F2FS (Flash-Friendly File System) is a file system intended for NAND-based flash memory equipped with Flash Transition Layer. Unlike JFFS or UBIFS it relies on FTL to handle write distribution. It is supported from kernel 3.8 onwards.
Creating a F2FS partition
In order to create a F2FS partition, install .
Create the partition:
# mkfs.f2fs -l mylabel /dev/sdxY
/dev/sdxY is the target volume to format in F2FS. See for all available options.
Mounting a F2FS partition
The partition can then be mounted manually or via other mechanisms:
# mount /dev/sdxY /mnt/foo
Grow an F2FS partition
When the filesystem is unmounted, it can be grown if the partition is expanded. Shrinking is not currently supported.
First use a partition tool to resize the partition. This can be done, for example, by deleting the old partition and creating a new one with with the same type, the same start sector, and a new end position.
Then expand the filesystem to fill the new partition using:
# resize.f2fs /dev/sdxY
/dev/sdxY is the target F2FS volume to grow. See for supported options.
Install Arch Linux on F2FS partition
With the latest installation media it is possible to install Arch linux with root located on a F2FS filesystem:
- Create the root partition as F2FS as described in section #Creating a F2FS partition.
- If your bootloader does not support F2FS, create a separate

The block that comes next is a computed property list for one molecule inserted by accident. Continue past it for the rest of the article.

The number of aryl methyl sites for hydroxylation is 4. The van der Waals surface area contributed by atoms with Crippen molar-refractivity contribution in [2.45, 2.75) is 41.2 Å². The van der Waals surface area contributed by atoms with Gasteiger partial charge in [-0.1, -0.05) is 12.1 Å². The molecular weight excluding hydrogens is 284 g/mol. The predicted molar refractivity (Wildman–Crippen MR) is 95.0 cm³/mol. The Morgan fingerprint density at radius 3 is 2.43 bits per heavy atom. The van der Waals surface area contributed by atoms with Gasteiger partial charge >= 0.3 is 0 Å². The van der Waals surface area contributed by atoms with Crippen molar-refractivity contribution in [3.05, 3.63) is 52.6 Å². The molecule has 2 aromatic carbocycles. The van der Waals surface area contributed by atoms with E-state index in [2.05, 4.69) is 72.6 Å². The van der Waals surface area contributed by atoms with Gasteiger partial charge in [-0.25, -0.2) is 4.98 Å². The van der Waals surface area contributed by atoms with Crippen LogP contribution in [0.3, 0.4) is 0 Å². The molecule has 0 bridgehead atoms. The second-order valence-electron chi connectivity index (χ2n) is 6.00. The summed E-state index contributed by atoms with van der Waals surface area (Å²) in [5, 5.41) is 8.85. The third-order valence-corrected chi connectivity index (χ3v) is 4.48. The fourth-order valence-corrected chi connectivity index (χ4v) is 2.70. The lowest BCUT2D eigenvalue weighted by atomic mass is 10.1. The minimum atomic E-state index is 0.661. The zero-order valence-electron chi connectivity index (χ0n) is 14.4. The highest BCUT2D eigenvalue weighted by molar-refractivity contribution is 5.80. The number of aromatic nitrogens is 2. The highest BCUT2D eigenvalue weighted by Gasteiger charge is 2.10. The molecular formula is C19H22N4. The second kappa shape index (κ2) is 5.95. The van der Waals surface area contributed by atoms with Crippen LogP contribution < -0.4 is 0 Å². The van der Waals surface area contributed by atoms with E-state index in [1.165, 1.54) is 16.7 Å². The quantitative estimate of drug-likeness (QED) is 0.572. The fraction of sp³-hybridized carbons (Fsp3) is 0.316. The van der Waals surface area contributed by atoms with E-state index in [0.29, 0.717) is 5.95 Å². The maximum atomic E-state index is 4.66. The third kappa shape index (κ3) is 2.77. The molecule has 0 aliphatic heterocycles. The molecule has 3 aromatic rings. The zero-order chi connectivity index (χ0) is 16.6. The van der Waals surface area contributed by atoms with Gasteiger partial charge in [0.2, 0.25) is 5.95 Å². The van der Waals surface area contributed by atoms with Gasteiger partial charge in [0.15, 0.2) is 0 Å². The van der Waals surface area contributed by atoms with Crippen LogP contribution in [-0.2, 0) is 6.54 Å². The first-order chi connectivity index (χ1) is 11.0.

/bootpartition using a filesystem that it does.
- Continue from Installation guide#Mount the file systems until chrooted.
- Install on the newly installed system as well.
- Regenerate the initramfs while chrooted.
Be sure to also check out the Installing Arch Linux on a USB key page if you are installing Arch on a USB flash drive (in particular the part about editing
/etc/mkinitcpio.conf is important, otherwise your system will not boot).
Checking and repair
Checking and repairs to f2fs partitions are accomplished with
fsck.f2fs provided by . See for available switches.
GRUB with root on F2FS
When using GRUB your freshly installed system might not boot after reboot. As GRUB does not support F2FS it is not able to extract the UUID of your drive so it uses classic non-persistent
/dev/sdXx names instead. In this case you might have to manually edit
/boot/grub/grub.cfg and replace
root=UUID=XXXXXXXX-XXXX-XXXX-XXXX-XXXXXXXXXXXX. You can use the
blkid command to get the UUID of your device, see Persistent block device naming.